2019 Cyclocross World Cup Namur
Photo credit: cyclephotos.co.uk

2019/20 European Race of the Year: Elite Men’s Race in Namur

Midway through the Elite Men’s World Cup race in Namur, we knew it would be the Race of the Year. Course changes combined with epic weather conditions led to one of the most action packed races ever. At the front there was a truly epic battle between Toon Aerts and Mathieu van der Poel. Further back, the World Cup leader, Eli Iserbyt, would literally be carried off the course. A last lap battle for third made the race even more exciting. All of this combined easily made it our choice for Race of the Year.

Senseless course changes?

Heading into the race, the talk was about some major changes the organization of the race made to the course. They added some more technical features to what was an already challenging course. This year, they added a steep cobbled climb preceded by a technical downhill. The downhill ended with a set of steps that organizers tried to smooth over with sand. Before the race even began, riders were divided, with Mathieu van der Poel saying the changes “made no sense”. 

While no one could predict the cold, wet conditions on race day it had an impact on the new features. The sand would erode during the Elite Men’s race, leaving the steps exposed. It also resulted in a hub deep puddle at the bottom, before the cobbled climb. 

A knockdown, dragged out battle for victory

Like the previous round in Koksijde, Mathieu van der Poel had to start from the third row due to a lack of World Cup points. Despite the conditions and technical course, van der Poel was able to reach the front of the race during the first half of the first lap. As he reached the front, an on-form Toon Aerts immediately latched on and the two began a duel that would define the race.

Aerts got away from van der Poel during the third lap, building a lead of 10 seconds. During that time, van der Poel suffered a rear tire puncture. He quickly got a new bike and take off in pursuit of Aerts.

Meanwhile, just behind the leading duo, drama unfolded as the World Cup leader, Eli Iserbyt suddenly disappeared from the front of the race. Suffering from hypothermia, Iserbyt entered the pit to grab a jacket. A few moments later, Iserbyt entered the pit in tears and was literally carried off the course by his mechanics.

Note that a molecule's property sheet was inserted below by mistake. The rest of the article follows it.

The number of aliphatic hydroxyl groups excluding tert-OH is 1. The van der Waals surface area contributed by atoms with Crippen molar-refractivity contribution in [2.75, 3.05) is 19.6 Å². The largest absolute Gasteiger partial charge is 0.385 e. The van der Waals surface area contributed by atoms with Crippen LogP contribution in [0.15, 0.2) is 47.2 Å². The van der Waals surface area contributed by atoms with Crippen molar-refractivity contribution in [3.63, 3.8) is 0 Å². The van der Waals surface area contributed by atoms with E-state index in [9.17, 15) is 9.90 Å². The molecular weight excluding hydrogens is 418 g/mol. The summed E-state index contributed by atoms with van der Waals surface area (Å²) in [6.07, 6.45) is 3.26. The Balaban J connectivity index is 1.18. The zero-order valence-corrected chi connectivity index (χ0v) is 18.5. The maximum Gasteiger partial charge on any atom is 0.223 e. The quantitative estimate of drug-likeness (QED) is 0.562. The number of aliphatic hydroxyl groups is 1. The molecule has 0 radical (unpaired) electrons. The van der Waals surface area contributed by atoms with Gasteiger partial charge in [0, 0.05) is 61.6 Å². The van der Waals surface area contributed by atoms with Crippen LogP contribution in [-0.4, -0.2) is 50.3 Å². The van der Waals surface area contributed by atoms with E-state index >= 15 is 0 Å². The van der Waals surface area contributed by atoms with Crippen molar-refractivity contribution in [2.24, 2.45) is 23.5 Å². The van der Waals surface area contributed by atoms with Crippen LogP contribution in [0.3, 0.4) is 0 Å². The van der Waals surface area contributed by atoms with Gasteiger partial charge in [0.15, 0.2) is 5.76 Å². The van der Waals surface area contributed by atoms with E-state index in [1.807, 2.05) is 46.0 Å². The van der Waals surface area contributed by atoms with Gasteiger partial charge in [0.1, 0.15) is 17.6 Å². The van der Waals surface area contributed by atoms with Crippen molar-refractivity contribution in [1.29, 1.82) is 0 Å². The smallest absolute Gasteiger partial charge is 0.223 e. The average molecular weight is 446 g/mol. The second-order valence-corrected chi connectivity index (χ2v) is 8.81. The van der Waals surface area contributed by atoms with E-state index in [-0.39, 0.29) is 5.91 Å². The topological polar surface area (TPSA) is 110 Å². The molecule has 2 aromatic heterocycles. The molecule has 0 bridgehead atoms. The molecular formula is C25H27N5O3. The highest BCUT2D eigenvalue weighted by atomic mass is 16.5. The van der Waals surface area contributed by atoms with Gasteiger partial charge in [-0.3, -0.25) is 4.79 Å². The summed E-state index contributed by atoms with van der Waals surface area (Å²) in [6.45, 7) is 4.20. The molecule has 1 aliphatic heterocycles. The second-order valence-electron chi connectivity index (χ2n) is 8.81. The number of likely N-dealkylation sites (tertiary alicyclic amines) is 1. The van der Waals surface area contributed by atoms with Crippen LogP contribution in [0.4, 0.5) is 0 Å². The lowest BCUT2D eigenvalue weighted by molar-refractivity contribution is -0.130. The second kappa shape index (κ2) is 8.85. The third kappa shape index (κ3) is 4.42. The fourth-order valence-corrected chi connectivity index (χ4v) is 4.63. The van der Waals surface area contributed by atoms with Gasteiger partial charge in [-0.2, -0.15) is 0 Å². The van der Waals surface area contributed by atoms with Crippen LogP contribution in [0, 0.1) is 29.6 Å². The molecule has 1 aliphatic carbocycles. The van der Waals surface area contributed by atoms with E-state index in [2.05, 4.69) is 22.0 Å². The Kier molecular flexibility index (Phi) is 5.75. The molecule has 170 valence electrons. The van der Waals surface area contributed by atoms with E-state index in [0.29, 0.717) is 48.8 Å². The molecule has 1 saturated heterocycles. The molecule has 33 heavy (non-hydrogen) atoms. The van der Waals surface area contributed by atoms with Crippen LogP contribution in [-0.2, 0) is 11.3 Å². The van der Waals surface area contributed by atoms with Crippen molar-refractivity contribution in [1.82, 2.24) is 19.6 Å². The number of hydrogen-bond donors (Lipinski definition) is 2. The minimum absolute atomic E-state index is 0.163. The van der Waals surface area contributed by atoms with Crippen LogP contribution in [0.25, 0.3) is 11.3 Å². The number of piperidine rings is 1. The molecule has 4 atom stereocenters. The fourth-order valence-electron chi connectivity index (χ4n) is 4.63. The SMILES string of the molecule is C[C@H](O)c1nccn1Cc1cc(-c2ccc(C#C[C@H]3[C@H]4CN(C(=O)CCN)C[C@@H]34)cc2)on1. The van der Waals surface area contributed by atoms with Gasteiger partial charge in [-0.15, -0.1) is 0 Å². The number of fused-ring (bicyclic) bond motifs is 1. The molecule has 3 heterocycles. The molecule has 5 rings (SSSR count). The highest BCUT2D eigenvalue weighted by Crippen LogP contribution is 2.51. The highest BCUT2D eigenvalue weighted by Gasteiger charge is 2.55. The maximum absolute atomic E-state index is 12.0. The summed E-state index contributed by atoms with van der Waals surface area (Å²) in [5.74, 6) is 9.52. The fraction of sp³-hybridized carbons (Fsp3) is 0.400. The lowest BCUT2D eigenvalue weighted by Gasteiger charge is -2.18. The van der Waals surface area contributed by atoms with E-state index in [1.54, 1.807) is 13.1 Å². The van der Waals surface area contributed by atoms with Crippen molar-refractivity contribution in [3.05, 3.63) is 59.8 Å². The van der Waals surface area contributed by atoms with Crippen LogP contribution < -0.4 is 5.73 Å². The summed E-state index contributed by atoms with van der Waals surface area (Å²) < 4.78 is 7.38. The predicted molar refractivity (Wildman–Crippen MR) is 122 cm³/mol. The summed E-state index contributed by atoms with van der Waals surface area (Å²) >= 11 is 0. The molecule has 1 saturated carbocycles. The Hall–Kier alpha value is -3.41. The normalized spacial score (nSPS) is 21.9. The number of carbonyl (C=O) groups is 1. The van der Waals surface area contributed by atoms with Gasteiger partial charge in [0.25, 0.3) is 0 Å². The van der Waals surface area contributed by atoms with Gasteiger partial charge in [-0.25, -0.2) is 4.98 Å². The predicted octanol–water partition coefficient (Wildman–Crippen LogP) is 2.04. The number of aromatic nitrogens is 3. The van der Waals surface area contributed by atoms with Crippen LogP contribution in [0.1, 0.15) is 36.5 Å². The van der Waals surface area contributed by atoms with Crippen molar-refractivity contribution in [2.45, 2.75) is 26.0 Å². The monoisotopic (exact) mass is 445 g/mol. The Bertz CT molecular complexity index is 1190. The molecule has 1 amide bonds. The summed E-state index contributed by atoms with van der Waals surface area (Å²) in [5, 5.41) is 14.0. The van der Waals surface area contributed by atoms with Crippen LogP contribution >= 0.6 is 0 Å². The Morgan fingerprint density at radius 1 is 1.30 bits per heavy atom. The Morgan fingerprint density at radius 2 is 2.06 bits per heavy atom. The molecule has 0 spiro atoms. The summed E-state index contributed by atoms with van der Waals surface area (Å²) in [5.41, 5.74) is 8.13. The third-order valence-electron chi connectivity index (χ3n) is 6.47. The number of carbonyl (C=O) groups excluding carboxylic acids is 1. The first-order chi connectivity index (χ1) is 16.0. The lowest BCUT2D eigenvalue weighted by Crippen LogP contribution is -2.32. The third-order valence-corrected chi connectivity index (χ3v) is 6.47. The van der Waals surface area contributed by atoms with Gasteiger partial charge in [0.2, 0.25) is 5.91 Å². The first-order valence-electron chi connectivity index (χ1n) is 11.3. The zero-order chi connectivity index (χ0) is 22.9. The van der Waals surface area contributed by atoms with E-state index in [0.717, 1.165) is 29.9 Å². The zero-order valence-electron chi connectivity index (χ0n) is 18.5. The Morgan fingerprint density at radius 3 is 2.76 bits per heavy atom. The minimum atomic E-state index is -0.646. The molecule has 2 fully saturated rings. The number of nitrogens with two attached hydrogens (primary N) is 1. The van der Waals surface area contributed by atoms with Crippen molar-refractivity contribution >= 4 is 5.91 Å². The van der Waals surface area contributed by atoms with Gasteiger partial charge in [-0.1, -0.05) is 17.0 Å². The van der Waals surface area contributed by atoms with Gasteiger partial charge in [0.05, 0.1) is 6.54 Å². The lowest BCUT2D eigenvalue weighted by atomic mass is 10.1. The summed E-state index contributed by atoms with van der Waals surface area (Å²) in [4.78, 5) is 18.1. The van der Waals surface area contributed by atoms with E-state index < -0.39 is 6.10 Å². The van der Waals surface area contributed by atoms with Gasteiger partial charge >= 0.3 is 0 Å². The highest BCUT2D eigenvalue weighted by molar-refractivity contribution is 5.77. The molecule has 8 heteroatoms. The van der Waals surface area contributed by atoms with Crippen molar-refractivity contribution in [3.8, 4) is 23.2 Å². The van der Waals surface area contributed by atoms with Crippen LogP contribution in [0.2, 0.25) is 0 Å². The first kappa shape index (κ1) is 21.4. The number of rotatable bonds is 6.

In between the views of Iserbyt’s demise, van der Poel made contact with Aerts and the two continued to battle it out. Midway through the race, Aerts once again got away from van der Poel after putting pressure on the World Champion. Unfortunately, moments later, Aerts front wheel got stuck in the mud and van der Poel regained contact.

A bit of deja vu occurred one lap later as van der Poel got a gap on Aerts, only to suffer another flat. Aerts capitalized on this opportunity and seemed to hit van der Poel with a final blow, putting nearly 20 seconds into him. However, a mistake by Aerts during the penultimate lap brought the two riders back together for the umpteenth time.

The Final Lap

The drama continued as Aerts crashed hard during the final lap. This gave van der Poel the room he needed to storm away to victory. As Aerts attempted to recover, Tom Pidcock and Corne van Kessel suddenly came into view. Aerts did just enough to secure second place, as the battle for third heated up. In the end, van Kessel would get the better of Pidcock to take the last step of the podium.

A lasting impact on the World Cup overall

In addition to being an instant classic, and our European Race of the Year, the fallout from this race would impact the rest of the season. As we mentioned, Iserbyt’s DNF marked the end of his chances at the World Cup overall. He would finish second in the series and after a dismal rider in Zolder, would rebound to finish his season strong. Aerts fall during the last lap caused him to break four ribs and put the rest of his season on hold. He raced in Zolder in hopes to maintain his lead in the overall. Despite winning the World Cup for a second year in a row, Aerts never really got back to the form he showed in Namur.

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